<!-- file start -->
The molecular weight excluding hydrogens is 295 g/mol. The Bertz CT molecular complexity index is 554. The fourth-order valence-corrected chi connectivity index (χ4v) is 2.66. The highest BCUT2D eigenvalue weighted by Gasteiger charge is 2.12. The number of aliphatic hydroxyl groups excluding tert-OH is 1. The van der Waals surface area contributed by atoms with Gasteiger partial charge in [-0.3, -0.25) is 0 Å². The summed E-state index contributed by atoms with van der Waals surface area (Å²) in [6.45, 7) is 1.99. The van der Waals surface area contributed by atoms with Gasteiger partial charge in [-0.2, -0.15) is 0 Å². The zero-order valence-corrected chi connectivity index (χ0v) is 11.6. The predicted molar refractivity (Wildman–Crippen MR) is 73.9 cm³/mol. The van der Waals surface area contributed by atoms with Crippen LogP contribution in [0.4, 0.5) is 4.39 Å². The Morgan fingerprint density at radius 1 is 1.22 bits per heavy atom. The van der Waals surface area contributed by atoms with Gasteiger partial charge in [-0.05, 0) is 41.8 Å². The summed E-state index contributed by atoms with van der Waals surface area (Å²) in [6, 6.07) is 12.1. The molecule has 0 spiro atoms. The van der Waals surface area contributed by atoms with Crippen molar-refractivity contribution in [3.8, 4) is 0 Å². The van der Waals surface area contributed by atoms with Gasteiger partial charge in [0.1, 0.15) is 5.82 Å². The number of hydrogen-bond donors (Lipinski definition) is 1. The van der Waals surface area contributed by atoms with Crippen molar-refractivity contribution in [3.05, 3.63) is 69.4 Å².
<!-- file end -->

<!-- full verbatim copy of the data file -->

The molecular weight excluding hydrogens is 295 g/mol. The Bertz CT molecular complexity index is 554. The fourth-order valence-corrected chi connectivity index (χ4v) is 2.66. The highest BCUT2D eigenvalue weighted by Gasteiger charge is 2.12. The number of aliphatic hydroxyl groups excluding tert-OH is 1. The van der Waals surface area contributed by atoms with Gasteiger partial charge in [-0.3, -0.25) is 0 Å². The summed E-state index contributed by atoms with van der Waals surface area (Å²) in [6.45, 7) is 1.99. The van der Waals surface area contributed by atoms with Gasteiger partial charge in [-0.2, -0.15) is 0 Å². The zero-order valence-corrected chi connectivity index (χ0v) is 11.6. The predicted molar refractivity (Wildman–Crippen MR) is 73.9 cm³/mol. The van der Waals surface area contributed by atoms with Crippen LogP contribution in [0.4, 0.5) is 4.39 Å². The Morgan fingerprint density at radius 1 is 1.22 bits per heavy atom. The van der Waals surface area contributed by atoms with Gasteiger partial charge in [-0.05, 0) is 41.8 Å². The summed E-state index contributed by atoms with van der Waals surface area (Å²) in [6, 6.07) is 12.1. The molecule has 0 spiro atoms. The van der Waals surface area contributed by atoms with Crippen molar-refractivity contribution in [3.8, 4) is 0 Å². The van der Waals surface area contributed by atoms with Gasteiger partial charge in [0.1, 0.15) is 5.82 Å². The number of hydrogen-bond donors (Lipinski definition) is 1. The van der Waals surface area contributed by atoms with Crippen molar-refractivity contribution in [3.05, 3.63) is 69.4 Å².